The Moorside site in Cumbria remains a site designated by Government for nuclear new build, it now passes to the Nuclear Decommissioning Authority as the owner of the site and the Government to determine its future.

The scheme had been projected to create between 14,000-21,000 jobs over the lifetime of the project – including peak on-site employment of more than 6,500.

Director of the Civil Engineering Contractors Association (North West) Guy Lawson said: “The decision to wind up NuGen is a potential hammer blow to the nuclear sector in Cumbria, and the local economy.

“The area is home to the UK’s greatest concentration of companies and workers with genuinely world-leading capability in nuclear delivery and operation.

“It is essential that this competitive advantage and the nuclear skills base are maintained, through sustained investment in nuclear new build, harnessing this capability and delivering low carbon energy to power the UK economy.”

General union GMB has called for an urgent rethink and wants the government to build a small modular nuclear reactor at the site.

Justin Bowden, GMB National Secretary, said: “A golden opportunity exists to take control and develop a small modular nuclear reactor in a part of this country which has a groundbreaking nuclear past that can be repeated in the future.

“The lessons from the collapse of Toshiba should have been well and truly learned long ago – relying on foreign companies and countries for our essential energy needs is utterly irresponsible.”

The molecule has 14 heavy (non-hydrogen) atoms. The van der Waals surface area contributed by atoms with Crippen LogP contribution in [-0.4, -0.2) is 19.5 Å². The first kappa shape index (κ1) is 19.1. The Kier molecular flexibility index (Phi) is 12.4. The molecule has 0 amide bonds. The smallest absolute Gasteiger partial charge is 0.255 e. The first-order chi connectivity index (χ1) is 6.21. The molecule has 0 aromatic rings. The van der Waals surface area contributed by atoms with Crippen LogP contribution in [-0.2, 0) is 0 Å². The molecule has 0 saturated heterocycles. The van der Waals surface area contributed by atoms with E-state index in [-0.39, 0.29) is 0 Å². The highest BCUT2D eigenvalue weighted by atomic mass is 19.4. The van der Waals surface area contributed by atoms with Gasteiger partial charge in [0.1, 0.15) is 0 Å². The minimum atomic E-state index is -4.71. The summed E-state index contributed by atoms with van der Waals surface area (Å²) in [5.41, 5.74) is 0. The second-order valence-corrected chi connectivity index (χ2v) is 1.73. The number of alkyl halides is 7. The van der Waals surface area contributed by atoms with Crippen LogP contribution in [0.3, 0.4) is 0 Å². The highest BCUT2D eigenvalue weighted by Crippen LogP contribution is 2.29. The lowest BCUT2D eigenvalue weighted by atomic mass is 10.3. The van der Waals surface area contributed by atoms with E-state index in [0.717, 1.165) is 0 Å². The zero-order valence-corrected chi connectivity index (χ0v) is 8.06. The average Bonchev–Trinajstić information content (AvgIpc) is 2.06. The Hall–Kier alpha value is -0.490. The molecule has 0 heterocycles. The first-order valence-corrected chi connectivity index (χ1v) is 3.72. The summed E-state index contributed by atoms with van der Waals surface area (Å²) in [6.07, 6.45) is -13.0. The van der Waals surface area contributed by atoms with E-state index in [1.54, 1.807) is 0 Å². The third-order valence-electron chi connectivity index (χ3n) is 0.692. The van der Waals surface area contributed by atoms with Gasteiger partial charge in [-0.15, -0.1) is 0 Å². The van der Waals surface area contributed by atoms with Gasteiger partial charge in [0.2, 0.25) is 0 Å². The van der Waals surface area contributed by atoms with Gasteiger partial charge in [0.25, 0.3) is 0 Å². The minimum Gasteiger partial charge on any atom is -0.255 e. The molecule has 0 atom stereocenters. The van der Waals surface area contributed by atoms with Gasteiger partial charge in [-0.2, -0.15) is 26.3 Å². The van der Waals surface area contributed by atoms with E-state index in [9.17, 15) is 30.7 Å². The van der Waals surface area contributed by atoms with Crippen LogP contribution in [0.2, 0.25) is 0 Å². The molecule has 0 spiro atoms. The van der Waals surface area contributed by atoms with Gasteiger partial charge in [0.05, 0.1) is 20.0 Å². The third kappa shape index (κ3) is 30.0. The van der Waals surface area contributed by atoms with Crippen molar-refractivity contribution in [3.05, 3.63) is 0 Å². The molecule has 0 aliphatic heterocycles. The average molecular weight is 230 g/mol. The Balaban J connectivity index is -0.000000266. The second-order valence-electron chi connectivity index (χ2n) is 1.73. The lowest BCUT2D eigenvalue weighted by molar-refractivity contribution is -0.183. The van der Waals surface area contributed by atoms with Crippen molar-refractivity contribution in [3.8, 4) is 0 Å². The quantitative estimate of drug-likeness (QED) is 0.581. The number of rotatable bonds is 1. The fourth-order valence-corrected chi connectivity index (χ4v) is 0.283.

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Are you complying with the Working at Height Regulations 2005? Read the Essential Guidelines

November 9th, 2018 No comments

Are you complying with the Working at Height Regulations 2005? Read the Essential Guidelines

Health & Safety Executive (HSE) have stated that working at height is the leading cause of death and serious injury in the construction industry.  Did you know that it is responsible for 28% of fatal injuries in working environments? This is due to both the risk of falling, and objects being dropped from above. With this in mind, it is essential for any person employed in construction to have a thorough understanding of the Working at Height Regulations 2005.

What are the Work at Height Regulations?

These regulations set out a list of rules that should be followed in order to avoid injury. The rules are mandatory for employers or those in charge of working at height, and can be enforced by law. Whether there is a risk of falling from a ladder, from the edge of a structure, or through an opening at ground level, the rules always apply.

How do you comply with the Regulations?

A basic understanding of hierarchy within the regulations is a good place to start. Here’s the hierarchy of control measures explained:

  • Firstly, you should try to avoid any work at height if at all possible. This could be achieved by using extended tools rather than ladders, or by lowering items to ground level before carrying out repairs.
  • When working at height is unavoidable, you are required to do everything possible to eliminate the risks to employees. This could involve working from a balcony, or providing machinery with guards/rails (e.g. PASMA Mobile Access Tower)
  • When risks cannot be avoided, you will need to minimise the distance and consequences of a fall. In order to do this you would need to research options such as netting, airbags, harnesses and Personal Protective Equipment.

What should I do next?

  1. Undertake a risk assessment